Summer reading

I don’t usually read memoirs. I feel like I have no time to read so whenever I get some, I go for my favorites: fiction or social commentary. But in the past few months, ever since I took 2 solo flights to NYC, I can’t stop with the memoirs. I’ve read 6 amazing stories about women’s lives. These books have been so good and original, they remind me of that Muriel Rukeyser much repeated quote:

What if one women told the truth about her life?

The world would break open

Orange is the New Black by Piper Kerman

Here are my recommendations in reverse chronological order– what I’m reading now back to what I started with:

Orange is the New Black by Piper Kerman This is the story of a woman who got involved in low level drug trafficking (carrying/ picking up suitcases, other errands like that.) When the big time head of the operation was arrested long after Kerman had given up the drug crowd, moved to New York, and had a career, she named names and the feds came for Kerman. This book makes you feel as if you’re with Kerman behind bars, her silent cellmate. I’ve never read a memoir about a women’s prison before or any prison life. It’s fascinating and makes me feel like I will never break the law (though I did just get a ticket for an expired car registration and, at the same time, for not having my wildly tantruming kid seatbelted properly. Double ticket. Hadn’t stared the book yet.)

Happens Every Day by Isabel Gillies, a memoir about Gillies husband leaving her for another woman after she’s given up her acting career and moved to Ohio with him and their two young kids. I think there are other ‘divorce’ memoirs, but I haven’t read them. This is a total page-turner.

Some Girls by Jillian Lauren. Lauren writes about her experience as a sex worker, traveling to Brunei. I’ve read other sex work memoirs but none as insightful and raw as this one. I blogged about it here.

Committed: A Skeptic Makes Peace with Marriage by Elizabeth Gilbert This is the sequel to Eat, Pray, Love and chronicles Gilbert’s travails after she decides to marry the hot guy from Bali in order to get him citizenship after the restrictions of the Patriot Act threaten to keep them apart. I feel much the same way Gilbert does about marriage, and I loved reading her personal story about how she came to peace with age old institution. I blogged about her book here.

Bedwetter by Sarah Silverman. Silverman, you probaly know, is a comedian; this book is hilarious but also poignant. She wet her bed until she was sixteen years old. One passage totally sticks in my head: Silverman is just back from sleepaway camp, a traumatizing experience for a bedwetter; she secretly wore diapers at night. When she gets off the camp bus, full of shame, her mom is frenetically taking pictures of her. Silverman has a strange feeling of getting attention yet being completely ignored. When I read this, I thought it was a great way to describe the experience many women have of being looked at but not being seen. I blogged about the book here.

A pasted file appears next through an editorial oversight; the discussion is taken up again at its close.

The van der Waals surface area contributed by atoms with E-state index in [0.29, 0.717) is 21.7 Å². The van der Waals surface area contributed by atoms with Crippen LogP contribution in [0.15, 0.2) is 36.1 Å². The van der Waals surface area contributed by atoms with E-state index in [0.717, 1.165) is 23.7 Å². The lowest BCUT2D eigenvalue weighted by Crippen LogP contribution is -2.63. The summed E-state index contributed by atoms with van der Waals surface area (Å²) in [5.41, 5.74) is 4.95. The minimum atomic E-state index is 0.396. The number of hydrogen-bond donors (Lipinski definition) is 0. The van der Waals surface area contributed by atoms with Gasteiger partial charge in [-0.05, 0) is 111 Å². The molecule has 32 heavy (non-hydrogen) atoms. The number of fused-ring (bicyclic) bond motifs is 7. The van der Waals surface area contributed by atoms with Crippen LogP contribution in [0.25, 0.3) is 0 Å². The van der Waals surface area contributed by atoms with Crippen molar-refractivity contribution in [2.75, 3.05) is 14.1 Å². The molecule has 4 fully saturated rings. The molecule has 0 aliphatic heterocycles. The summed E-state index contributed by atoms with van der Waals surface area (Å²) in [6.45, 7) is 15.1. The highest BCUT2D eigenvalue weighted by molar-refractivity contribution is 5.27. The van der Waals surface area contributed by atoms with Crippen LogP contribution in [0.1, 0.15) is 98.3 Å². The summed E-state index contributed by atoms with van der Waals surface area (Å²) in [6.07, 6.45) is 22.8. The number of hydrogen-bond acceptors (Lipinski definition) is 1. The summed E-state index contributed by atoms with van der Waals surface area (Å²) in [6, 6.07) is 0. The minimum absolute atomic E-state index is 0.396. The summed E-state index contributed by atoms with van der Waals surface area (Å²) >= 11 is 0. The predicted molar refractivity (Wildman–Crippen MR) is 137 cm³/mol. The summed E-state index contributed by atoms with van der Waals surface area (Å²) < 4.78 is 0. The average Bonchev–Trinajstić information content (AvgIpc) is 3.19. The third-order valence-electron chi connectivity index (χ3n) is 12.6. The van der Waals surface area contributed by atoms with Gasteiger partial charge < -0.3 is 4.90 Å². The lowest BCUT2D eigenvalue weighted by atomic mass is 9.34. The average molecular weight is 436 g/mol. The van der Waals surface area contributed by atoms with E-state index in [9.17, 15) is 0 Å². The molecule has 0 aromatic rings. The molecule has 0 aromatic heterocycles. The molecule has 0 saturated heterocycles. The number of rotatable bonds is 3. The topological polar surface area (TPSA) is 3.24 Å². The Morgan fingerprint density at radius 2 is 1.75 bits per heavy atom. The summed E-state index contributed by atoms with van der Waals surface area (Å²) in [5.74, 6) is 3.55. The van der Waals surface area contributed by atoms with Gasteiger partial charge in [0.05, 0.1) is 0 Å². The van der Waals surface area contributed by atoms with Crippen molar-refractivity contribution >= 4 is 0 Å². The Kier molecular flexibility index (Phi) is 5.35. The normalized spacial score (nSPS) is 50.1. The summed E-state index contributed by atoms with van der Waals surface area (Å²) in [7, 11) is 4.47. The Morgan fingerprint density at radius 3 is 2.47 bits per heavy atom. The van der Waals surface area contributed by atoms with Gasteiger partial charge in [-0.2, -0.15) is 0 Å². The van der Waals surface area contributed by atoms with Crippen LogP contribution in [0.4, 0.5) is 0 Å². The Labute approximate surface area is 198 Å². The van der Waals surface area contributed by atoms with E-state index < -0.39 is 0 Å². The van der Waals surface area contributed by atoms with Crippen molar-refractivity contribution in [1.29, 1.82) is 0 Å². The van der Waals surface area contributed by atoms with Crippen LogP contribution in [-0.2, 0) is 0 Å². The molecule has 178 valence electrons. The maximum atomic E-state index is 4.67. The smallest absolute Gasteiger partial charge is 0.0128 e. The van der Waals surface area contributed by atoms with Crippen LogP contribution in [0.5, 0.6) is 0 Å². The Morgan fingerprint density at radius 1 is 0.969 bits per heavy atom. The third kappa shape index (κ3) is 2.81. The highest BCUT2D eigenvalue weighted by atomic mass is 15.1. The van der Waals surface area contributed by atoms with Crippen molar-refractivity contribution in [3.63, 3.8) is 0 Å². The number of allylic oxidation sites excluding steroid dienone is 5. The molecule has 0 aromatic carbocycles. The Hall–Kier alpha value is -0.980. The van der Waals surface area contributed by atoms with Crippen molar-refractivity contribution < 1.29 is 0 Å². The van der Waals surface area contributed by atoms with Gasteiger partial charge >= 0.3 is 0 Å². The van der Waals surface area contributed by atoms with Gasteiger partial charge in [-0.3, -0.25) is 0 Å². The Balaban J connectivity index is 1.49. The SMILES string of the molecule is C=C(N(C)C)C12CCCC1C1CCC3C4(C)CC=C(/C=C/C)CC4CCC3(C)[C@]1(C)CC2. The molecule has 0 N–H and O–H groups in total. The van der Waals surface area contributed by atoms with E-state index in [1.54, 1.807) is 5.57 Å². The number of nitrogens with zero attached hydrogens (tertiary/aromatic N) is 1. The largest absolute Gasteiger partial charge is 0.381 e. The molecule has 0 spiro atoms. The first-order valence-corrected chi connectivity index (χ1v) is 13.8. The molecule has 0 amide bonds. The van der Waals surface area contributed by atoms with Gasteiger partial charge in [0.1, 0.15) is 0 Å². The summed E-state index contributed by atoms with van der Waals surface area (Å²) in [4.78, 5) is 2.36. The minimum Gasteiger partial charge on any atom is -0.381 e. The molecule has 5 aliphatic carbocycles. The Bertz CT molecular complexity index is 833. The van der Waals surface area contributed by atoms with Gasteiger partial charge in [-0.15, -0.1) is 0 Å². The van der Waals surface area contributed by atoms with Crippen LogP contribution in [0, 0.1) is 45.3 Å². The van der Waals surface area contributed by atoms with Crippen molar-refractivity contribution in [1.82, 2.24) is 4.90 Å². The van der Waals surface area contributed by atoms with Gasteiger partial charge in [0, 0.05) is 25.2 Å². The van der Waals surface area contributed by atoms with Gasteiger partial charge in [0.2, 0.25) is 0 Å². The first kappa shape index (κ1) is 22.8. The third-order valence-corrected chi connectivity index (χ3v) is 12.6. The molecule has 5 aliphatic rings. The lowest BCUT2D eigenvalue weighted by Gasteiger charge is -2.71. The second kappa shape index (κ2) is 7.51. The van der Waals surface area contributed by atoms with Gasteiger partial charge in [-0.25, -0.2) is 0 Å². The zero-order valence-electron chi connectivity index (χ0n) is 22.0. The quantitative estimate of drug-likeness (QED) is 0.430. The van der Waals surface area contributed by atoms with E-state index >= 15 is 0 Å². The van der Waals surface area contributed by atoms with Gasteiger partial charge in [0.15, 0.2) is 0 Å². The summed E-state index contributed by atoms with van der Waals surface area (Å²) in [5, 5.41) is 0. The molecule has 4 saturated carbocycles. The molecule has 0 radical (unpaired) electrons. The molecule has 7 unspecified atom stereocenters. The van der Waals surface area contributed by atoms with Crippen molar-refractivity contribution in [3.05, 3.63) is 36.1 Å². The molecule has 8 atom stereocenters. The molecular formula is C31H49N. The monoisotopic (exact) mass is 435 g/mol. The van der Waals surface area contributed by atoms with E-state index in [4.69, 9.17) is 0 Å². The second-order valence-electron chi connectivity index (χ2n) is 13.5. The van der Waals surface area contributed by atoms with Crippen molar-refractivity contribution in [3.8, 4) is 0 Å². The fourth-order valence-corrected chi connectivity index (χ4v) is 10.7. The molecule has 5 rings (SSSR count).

Lit by Mary Karr, best-selling author of The Liar’s Club. Her memoir of recovering from alcoholism. There are many, many memoirs of addiction/ recovery of course, but Karr is such a beautiful writer, she could write about my refrigerator, and I’d love it.

Interview with

Margot Magowan on Dieting, Blogs, and Raising Healthy Kids

by Emily on June 1, 2010

We recently discovered ReelGirl, a blog by writer and commentator Margot Magowan. She also co-founded the Woodhull Institute for Ethical Leadership, which provides professional training for young women. We decided to pick her brain about raising three daughters, her favorite blogs, and why dieting bored her to tears.

How do you instill a healthy body image in your daughters?

I tell my daughters they’re beautiful “on the inside and the outside,” all the time. It’s kind of cheesy but I think it works, and it’s true! I also tell them how smart and strong they are. When I hear them ask each other what pet, animal or creature in a book illustration is the “cutest” or “prettiest” I interrupt and say, “But what does she do? Is she smart? Is she strong? Does she have fun? Is she happy?” Whenever possible, I try to take the emphasis off of appearances. I try not to say disparaging things about how I look or the way other women look, even positive stuff, actually, like comment on the hair or make up or outfits of women on TV or in magazines. I hide my Us Weekly!

You wear a lot of hats–writer, speaker, mom, wife–what do you do when you need to recharge?

My kids go to bed at 7 p.m. I get dates confused, I’m often late for appointments, but those kids are on a schedule and that schedule hardly changes! That way, I know when it’s my time. I love spending that time with my husband, reading, hanging out with friends, or seeing a movie. I love to walk the labyrinth at Grace Cathedral in San Francisco. I’d love to say I wake up at five a.m. and meditate, but I don’t. It’s on my list.

What do you see as some of the greatest internal or self imposed barriers that keep women from succeeding professionally?

I think a lot of women for one reason or another have bought into a split (that men aren’t subject to at all) that they have to choose between being a “good mom” or being successful professionally. I don’t feel that division emotionally. Having kids has made me more ambitious and much more financially responsible. I’m a better mother and more present for my kids when I spend time away from them in other ways that fulfill me.

For the rest of the interview see